Three Kenyan officials made an initial appearance before the International Criminal Court (ICC) [official website] on Friday and were notified of the charges pending against them [materials, PDF; press release], stemming from violence surrounding the December 2007 Kenyan elections [JURIST news archive]. The charges against the men under the Rome Statute [text] of the ICC include rape, murder, forcible deportation and persecution. The purpose of the hearing was to verify the identity of the suspects, inform them of their rights under the Rome statute and to ensure that they were informed of the pending charges. Uhuru Muigui Kenyatta, current Deputy Prime Minister and Minister of Finance, was among those appearing before the court, and is accused of conspiring with the Mungiki criminal organization [Safer Access backgrounder, PDF] to target members of an opposing political party. During the hearing the presiding judge also noted that the court was aware of reports of efforts within Kenya to reignite the violence, and stressed that "retriggering the violence in Kenya, by way of delivering dangerous speeches" would not be tolerated and would result in "drastic measures," including issuing arrest warrants if court procedures are not followed [JURIST report]. The court is scheduled to hold a confirmation of charges hearing in September in order to determine whether there is sufficient evidence against the suspects to continue to trial.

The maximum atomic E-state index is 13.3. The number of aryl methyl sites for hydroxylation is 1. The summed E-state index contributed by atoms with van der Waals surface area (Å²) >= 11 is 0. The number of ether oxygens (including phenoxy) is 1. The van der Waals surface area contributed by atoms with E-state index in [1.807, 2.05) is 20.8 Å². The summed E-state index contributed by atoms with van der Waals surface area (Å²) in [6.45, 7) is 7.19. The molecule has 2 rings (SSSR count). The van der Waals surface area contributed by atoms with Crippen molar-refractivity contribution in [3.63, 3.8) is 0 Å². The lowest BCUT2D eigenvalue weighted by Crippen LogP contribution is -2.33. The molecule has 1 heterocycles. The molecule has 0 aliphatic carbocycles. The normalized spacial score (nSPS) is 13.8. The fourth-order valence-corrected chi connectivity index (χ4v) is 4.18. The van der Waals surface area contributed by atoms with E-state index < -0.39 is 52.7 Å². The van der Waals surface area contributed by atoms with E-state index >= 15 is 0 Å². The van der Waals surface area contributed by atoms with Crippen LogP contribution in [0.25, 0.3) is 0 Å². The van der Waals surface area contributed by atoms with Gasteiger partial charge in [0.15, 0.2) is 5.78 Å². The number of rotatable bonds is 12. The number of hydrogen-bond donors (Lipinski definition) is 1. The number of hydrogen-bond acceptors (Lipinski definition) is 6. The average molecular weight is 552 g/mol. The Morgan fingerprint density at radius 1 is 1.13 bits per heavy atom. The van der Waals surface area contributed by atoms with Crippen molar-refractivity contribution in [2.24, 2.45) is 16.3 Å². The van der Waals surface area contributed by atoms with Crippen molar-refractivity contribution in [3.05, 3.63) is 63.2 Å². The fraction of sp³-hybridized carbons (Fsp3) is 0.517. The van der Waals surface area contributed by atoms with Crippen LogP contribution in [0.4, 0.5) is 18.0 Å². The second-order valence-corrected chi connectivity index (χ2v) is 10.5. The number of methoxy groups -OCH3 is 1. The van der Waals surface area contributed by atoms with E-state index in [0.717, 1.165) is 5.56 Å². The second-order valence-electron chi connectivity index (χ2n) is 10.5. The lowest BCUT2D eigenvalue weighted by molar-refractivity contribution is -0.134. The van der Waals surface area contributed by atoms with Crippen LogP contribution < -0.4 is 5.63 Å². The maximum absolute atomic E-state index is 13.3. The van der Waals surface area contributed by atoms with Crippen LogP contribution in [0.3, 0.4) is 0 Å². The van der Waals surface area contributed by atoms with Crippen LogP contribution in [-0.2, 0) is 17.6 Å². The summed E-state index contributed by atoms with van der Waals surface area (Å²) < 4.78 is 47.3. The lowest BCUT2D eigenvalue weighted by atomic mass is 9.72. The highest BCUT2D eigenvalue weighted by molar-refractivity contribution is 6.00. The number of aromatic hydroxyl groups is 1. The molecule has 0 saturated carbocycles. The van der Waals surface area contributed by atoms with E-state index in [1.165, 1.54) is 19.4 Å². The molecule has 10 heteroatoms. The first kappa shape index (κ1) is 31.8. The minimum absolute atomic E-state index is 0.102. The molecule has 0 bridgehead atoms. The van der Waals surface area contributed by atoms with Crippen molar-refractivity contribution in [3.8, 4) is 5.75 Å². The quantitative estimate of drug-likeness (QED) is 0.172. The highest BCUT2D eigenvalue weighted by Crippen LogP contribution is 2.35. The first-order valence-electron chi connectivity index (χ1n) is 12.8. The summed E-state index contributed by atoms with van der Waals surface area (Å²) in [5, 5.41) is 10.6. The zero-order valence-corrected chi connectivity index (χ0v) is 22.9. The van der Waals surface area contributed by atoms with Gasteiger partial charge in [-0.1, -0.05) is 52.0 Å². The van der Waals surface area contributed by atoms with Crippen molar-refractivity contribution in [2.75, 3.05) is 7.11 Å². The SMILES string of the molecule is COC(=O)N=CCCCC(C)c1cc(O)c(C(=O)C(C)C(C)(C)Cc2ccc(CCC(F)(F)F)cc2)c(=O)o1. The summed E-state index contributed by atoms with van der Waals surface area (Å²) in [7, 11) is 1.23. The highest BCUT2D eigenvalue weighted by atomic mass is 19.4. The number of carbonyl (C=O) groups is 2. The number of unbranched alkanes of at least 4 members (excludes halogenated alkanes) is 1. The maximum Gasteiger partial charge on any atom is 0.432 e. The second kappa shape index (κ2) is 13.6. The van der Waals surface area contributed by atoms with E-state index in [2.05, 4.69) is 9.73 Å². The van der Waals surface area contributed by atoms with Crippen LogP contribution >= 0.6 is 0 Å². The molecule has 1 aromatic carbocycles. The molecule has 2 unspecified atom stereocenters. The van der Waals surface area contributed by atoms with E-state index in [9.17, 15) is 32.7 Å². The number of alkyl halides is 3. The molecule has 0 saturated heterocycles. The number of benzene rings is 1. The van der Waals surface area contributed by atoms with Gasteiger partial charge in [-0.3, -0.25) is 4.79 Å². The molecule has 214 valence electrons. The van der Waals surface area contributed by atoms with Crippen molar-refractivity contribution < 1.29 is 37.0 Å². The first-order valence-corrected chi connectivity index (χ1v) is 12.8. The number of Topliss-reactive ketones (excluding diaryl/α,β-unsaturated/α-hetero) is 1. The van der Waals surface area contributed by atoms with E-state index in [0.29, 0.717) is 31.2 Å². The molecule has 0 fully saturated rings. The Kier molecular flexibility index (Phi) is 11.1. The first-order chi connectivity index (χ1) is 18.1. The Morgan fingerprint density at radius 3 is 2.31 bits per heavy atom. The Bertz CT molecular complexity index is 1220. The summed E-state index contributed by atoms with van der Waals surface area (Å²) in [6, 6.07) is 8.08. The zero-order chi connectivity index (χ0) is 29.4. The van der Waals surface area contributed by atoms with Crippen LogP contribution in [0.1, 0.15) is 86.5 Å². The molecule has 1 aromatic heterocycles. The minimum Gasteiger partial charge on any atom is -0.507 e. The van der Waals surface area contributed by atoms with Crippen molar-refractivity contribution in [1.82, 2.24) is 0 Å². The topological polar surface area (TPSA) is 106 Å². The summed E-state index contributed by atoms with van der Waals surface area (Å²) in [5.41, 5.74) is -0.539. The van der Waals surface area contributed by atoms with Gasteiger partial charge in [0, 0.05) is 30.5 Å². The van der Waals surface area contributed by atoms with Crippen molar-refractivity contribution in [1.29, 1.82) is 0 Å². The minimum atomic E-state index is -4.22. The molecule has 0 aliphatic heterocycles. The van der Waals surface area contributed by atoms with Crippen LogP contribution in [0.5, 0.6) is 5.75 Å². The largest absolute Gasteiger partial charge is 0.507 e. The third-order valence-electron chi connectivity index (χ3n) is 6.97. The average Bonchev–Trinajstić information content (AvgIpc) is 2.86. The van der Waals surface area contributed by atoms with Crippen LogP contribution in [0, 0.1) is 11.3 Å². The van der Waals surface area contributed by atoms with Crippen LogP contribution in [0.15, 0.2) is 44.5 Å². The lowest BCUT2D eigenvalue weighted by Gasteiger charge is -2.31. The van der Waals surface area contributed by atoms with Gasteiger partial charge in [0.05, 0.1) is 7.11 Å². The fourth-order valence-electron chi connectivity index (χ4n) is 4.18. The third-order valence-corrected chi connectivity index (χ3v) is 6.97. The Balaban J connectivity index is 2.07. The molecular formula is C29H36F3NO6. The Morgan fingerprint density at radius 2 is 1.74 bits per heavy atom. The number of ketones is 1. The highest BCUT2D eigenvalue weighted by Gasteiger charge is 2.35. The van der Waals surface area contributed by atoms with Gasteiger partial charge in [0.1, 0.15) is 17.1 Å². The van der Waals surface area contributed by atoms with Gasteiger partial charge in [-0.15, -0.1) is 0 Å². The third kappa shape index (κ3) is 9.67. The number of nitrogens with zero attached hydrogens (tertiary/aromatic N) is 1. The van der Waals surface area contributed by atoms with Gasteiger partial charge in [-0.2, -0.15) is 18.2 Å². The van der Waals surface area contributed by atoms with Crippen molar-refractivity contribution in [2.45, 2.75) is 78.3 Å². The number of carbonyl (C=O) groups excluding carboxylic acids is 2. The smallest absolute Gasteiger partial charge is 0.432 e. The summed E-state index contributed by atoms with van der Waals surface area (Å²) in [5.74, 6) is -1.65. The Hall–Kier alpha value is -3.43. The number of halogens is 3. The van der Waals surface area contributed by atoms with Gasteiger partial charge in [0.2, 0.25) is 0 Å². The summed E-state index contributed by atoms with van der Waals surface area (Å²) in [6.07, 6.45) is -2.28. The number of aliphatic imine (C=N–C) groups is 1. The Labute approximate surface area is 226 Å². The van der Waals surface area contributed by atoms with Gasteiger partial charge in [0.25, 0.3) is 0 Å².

Three Kenyan leaders connected with the opposing political party appeared before the ICC [JURIST report] on Thursday for their alleged roles in the election violence. Together the two groups of suspects are known as the "Ocampo Six" and their hearings were separated based upon political party affiliation. The men brought before the ICC on Thursday are members of the Orange Democratic Movement (ODM) [party website] and were charged with targeting members of the opposing Party for National Unity (PNU) following the election of Kenyan President Mwai Kibaki [official profile], which they claimed was rigged. All six suspects are believed to have fomented violence, rape and destruction of property during the 30 days of post-election violence, and the ICC summoned the suspects [JURIST report] after determining they were not charged in Kenya for the alleged crimes. Last week, Kenya requested that the ICC dismiss the case [JURIST report], arguing that the government is capable of prosecuting the six men domestically. The Kenyan government also announced last month that it would challenge the admissibility of cases [JURIST report] relating to the post-election violence in the ICC, as well as the jurisdiction of the court.